What would you do if you had no say in the data collected about you, and you also couldn’t access that data after it was collected?
In this What That Means video, Camille talks with Dawn Nafus (Anthropologist and Senior Research Scientist at Intel Labs), Bobby Maher (member of the Maiam Nayri Wingara Indigenous Data Sovereignty Collective), and Karaitiana Taiuru (Māori Indigenous Data Specialist). They get into indigenous data sovereignty—including its definition, the history of cultural bias towards and lack of data access by indigenous peoples, and frameworks for more ethical data collection that directly involves indigenous groups themselves.
Defining Indigenous Data Sovereignty
Guest Bobby Maher shares her definition of indigenous data sovereignty as “the right of indigenous peoples to govern the collection, ownership, and application of data about indigenous communities, peoples, lands, and resources.” Historically, data collection about indigenous communities excluded input from the indigenous communities themselves, often due to cultural and racial biases. The effects of this are still seen today, which makes the topic very crucial to social and tech movements.
Cultural Bias in Data Collection and Data Accessibility
Cultural bias in the collection of data about indigenous groups has led to many negative impacts on indigenous communities. The cultural biases present in the data collection can be found in the framing of how the data was collected, the questions that were asked, and how the data has been de-contextualized and used to negatively portray indigenous groups.
This bias has also led to restrictions on indigenous peoples and their access to the data gathered about them. A recent example includes the restriction of access by the New Zealand Ministry of Health of Māori tribes requesting health data during COVID-19 immunization rollouts. Access to this health data could have helped save many community members’ lives.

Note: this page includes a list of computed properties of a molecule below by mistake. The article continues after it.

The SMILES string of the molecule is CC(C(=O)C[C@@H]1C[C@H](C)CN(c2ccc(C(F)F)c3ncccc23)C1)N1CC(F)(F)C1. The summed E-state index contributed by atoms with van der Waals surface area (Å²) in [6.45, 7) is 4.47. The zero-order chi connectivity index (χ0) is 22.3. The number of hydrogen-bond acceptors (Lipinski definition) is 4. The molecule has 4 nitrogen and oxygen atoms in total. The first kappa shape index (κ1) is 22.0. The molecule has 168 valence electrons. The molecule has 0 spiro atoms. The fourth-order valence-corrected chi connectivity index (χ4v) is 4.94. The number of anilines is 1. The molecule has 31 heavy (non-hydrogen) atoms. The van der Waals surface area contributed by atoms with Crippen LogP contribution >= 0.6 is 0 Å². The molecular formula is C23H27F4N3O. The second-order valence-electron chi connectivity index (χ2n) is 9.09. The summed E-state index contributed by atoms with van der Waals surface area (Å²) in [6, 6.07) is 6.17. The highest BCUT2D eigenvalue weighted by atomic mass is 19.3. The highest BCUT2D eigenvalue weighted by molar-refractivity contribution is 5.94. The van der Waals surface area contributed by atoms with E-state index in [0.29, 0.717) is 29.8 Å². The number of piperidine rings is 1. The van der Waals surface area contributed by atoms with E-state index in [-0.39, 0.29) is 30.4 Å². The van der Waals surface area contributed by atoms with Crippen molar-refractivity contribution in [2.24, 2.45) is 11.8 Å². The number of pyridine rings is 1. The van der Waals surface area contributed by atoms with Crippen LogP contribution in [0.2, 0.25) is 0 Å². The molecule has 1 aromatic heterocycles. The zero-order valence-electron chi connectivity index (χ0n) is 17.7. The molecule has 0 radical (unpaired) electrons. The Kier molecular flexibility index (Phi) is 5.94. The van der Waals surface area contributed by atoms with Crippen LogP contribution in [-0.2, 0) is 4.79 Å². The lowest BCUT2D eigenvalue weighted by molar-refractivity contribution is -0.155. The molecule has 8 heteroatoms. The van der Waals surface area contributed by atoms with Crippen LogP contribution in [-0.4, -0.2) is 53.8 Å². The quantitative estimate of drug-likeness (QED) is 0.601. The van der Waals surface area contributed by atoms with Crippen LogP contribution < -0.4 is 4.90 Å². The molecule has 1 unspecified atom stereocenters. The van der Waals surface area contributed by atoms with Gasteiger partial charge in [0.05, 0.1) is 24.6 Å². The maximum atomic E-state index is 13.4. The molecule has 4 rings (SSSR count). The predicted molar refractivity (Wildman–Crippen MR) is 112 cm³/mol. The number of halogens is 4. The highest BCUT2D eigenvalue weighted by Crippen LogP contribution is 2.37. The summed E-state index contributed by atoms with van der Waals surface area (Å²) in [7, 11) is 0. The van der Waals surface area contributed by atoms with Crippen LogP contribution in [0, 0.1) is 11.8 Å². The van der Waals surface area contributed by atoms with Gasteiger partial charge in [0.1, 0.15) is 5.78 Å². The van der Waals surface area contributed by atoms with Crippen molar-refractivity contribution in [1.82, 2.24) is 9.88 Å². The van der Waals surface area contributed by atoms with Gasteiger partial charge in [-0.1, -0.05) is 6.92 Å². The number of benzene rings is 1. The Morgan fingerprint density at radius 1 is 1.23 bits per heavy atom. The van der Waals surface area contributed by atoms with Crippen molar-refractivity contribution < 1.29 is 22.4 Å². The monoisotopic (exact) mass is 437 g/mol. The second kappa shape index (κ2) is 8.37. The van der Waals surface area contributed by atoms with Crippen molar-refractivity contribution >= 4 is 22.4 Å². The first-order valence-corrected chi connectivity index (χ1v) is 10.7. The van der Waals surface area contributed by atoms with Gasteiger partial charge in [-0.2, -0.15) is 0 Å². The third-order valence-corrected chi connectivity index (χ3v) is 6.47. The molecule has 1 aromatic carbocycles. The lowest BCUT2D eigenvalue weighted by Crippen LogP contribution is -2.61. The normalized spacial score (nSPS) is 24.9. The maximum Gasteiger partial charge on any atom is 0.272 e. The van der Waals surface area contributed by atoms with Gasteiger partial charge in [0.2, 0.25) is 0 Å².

Rethinking Data Collection and Data Privacy
Data privacy is often approached differently in indigenous groups compared to more Western perspectives. Therefore, regulations must be enforced yet considered differently, as well. With this, it’s necessary for indigenous peoples to have direct input in how their data is framed and collected. It’s also imperative for data collection of indigenous groups to follow the collection principles of self-identified indigenous collectives in order to preserve true indigenous data sovereignty.
Dawn Nafus, Anthropologist and Senior Research Scientist at Intel Labs
Having earned a Ph.D. from the University of Cambridge, Dawn now leads research at Intel Labs that enables socially-informed decision-making about Intel’s products. Her expertise is in health and environmental sensing, how data and measurement have changed societies, and digital research methods.
Bobby Maher, Member of the Maiam Nayri Wingara Indigenous Data Sovereignty Collective
Bobby Maher is currently a Ph.D. candidate at The Australian National University, where she is also a research associate. Her extensive research and advocacy have focused on Aboriginal and Torres Strait Islander health and social policy, as well as sexual health for Aboriginal youth and communities.
Karaitiana Taiuru, Māori Indigenous Data Specialist
Karaitiana holds a Ph.D. in Indigenous Studies from Te Whare Wānanga o Awanuiārangi, where researched Tikanga Māori and Data Sovereignty with DNA research. In his career over twenty years, Karaitiana has focused on digital Māori rights, cultural appropriation, data sovereignty and digital colonialism, te reo Māori revitalization with technology, Māori representation, and intellectual property rights.
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The views and opinions expressed are those of the guests and author and do not necessarily reflect the official policy or position of Intel Corporation.
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